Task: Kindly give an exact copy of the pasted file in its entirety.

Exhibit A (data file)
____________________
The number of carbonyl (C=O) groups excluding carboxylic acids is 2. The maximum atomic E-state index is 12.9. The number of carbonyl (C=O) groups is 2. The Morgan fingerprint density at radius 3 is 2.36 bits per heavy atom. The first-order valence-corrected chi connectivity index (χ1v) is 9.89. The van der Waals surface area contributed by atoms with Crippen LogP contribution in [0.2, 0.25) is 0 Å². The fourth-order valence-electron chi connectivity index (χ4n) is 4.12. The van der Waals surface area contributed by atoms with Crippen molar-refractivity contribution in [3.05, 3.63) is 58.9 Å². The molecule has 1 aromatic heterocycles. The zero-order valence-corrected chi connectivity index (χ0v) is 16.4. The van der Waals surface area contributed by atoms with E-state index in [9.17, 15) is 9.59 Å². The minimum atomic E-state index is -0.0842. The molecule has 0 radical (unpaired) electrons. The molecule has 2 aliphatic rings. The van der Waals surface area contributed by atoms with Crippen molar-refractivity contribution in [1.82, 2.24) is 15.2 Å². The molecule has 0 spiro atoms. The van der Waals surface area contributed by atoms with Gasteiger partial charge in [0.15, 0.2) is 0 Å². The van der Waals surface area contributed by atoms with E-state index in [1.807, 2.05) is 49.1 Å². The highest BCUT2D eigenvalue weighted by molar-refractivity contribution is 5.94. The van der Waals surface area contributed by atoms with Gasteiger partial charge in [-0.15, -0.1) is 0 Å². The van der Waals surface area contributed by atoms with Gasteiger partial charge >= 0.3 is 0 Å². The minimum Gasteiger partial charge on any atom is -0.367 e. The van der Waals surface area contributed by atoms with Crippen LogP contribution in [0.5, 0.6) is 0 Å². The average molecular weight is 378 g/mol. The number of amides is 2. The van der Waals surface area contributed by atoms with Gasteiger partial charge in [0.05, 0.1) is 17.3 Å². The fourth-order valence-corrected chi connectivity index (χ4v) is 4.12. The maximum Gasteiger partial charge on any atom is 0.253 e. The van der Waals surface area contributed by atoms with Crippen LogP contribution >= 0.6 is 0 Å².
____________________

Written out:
The number of carbonyl (C=O) groups excluding carboxylic acids is 2. The maximum atomic E-state index is 12.9. The number of carbonyl (C=O) groups is 2. The Morgan fingerprint density at radius 3 is 2.36 bits per heavy atom. The first-order valence-corrected chi connectivity index (χ1v) is 9.89. The van der Waals surface area contributed by atoms with Crippen LogP contribution in [0.2, 0.25) is 0 Å². The fourth-order valence-electron chi connectivity index (χ4n) is 4.12. The van der Waals surface area contributed by atoms with Crippen molar-refractivity contribution in [3.05, 3.63) is 58.9 Å². The molecule has 1 aromatic heterocycles. The zero-order valence-corrected chi connectivity index (χ0v) is 16.4. The van der Waals surface area contributed by atoms with E-state index in [9.17, 15) is 9.59 Å². The minimum atomic E-state index is -0.0842. The molecule has 0 radical (unpaired) electrons. The molecule has 2 aliphatic rings. The van der Waals surface area contributed by atoms with Crippen molar-refractivity contribution in [1.82, 2.24) is 15.2 Å². The molecule has 0 spiro atoms. The van der Waals surface area contributed by atoms with Gasteiger partial charge in [0.15, 0.2) is 0 Å². The van der Waals surface area contributed by atoms with E-state index in [1.807, 2.05) is 49.1 Å². The highest BCUT2D eigenvalue weighted by molar-refractivity contribution is 5.94. The van der Waals surface area contributed by atoms with Gasteiger partial charge in [-0.15, -0.1) is 0 Å². The van der Waals surface area contributed by atoms with Gasteiger partial charge >= 0.3 is 0 Å². The minimum Gasteiger partial charge on any atom is -0.367 e. The van der Waals surface area contributed by atoms with Crippen LogP contribution in [0.5, 0.6) is 0 Å². The average molecular weight is 378 g/mol. The number of amides is 2. The van der Waals surface area contributed by atoms with Gasteiger partial charge in [0.05, 0.1) is 17.3 Å². The fourth-order valence-corrected chi connectivity index (χ4v) is 4.12. The maximum Gasteiger partial charge on any atom is 0.253 e. The van der Waals surface area contributed by atoms with Crippen LogP contribution >= 0.6 is 0 Å².